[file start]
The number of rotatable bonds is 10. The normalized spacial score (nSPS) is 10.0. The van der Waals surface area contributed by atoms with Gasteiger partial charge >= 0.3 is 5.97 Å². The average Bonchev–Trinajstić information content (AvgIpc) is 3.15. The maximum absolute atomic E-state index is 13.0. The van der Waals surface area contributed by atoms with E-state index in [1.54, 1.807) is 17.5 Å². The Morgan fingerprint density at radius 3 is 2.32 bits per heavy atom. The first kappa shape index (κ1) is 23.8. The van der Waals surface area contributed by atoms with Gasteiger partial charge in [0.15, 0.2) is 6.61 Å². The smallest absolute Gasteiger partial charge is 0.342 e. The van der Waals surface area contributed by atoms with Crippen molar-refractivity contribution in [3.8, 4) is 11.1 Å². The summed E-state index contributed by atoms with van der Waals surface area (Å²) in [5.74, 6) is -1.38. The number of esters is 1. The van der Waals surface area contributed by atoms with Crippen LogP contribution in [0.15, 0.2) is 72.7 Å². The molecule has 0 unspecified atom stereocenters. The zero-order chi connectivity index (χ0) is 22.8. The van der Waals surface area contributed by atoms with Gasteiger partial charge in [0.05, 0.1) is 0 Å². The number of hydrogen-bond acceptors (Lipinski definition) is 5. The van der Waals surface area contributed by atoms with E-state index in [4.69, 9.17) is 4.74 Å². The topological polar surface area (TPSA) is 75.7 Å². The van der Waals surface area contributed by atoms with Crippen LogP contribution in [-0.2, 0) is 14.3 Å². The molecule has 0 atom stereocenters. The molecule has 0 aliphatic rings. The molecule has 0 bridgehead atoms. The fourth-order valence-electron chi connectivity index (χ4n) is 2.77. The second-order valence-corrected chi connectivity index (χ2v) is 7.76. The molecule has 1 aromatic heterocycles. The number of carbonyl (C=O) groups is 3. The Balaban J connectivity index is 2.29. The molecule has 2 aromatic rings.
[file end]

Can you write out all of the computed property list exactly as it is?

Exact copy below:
The number of rotatable bonds is 10. The normalized spacial score (nSPS) is 10.0. The van der Waals surface area contributed by atoms with Gasteiger partial charge >= 0.3 is 5.97 Å². The average Bonchev–Trinajstić information content (AvgIpc) is 3.15. The maximum absolute atomic E-state index is 13.0. The van der Waals surface area contributed by atoms with E-state index in [1.54, 1.807) is 17.5 Å². The Morgan fingerprint density at radius 3 is 2.32 bits per heavy atom. The first kappa shape index (κ1) is 23.8. The van der Waals surface area contributed by atoms with Gasteiger partial charge in [0.15, 0.2) is 6.61 Å². The smallest absolute Gasteiger partial charge is 0.342 e. The van der Waals surface area contributed by atoms with Crippen molar-refractivity contribution in [3.8, 4) is 11.1 Å². The summed E-state index contributed by atoms with van der Waals surface area (Å²) in [5.74, 6) is -1.38. The number of esters is 1. The van der Waals surface area contributed by atoms with Crippen LogP contribution in [0.15, 0.2) is 72.7 Å². The molecule has 0 unspecified atom stereocenters. The zero-order chi connectivity index (χ0) is 22.8. The van der Waals surface area contributed by atoms with Gasteiger partial charge in [0.05, 0.1) is 0 Å². The number of hydrogen-bond acceptors (Lipinski definition) is 5. The van der Waals surface area contributed by atoms with E-state index in [4.69, 9.17) is 4.74 Å². The topological polar surface area (TPSA) is 75.7 Å². The van der Waals surface area contributed by atoms with Crippen LogP contribution in [-0.2, 0) is 14.3 Å². The molecule has 0 atom stereocenters. The molecule has 0 aliphatic rings. The molecule has 0 bridgehead atoms. The fourth-order valence-electron chi connectivity index (χ4n) is 2.77. The second-order valence-corrected chi connectivity index (χ2v) is 7.76. The molecule has 1 aromatic heterocycles. The number of carbonyl (C=O) groups is 3. The Balaban J connectivity index is 2.29. The molecule has 2 aromatic rings.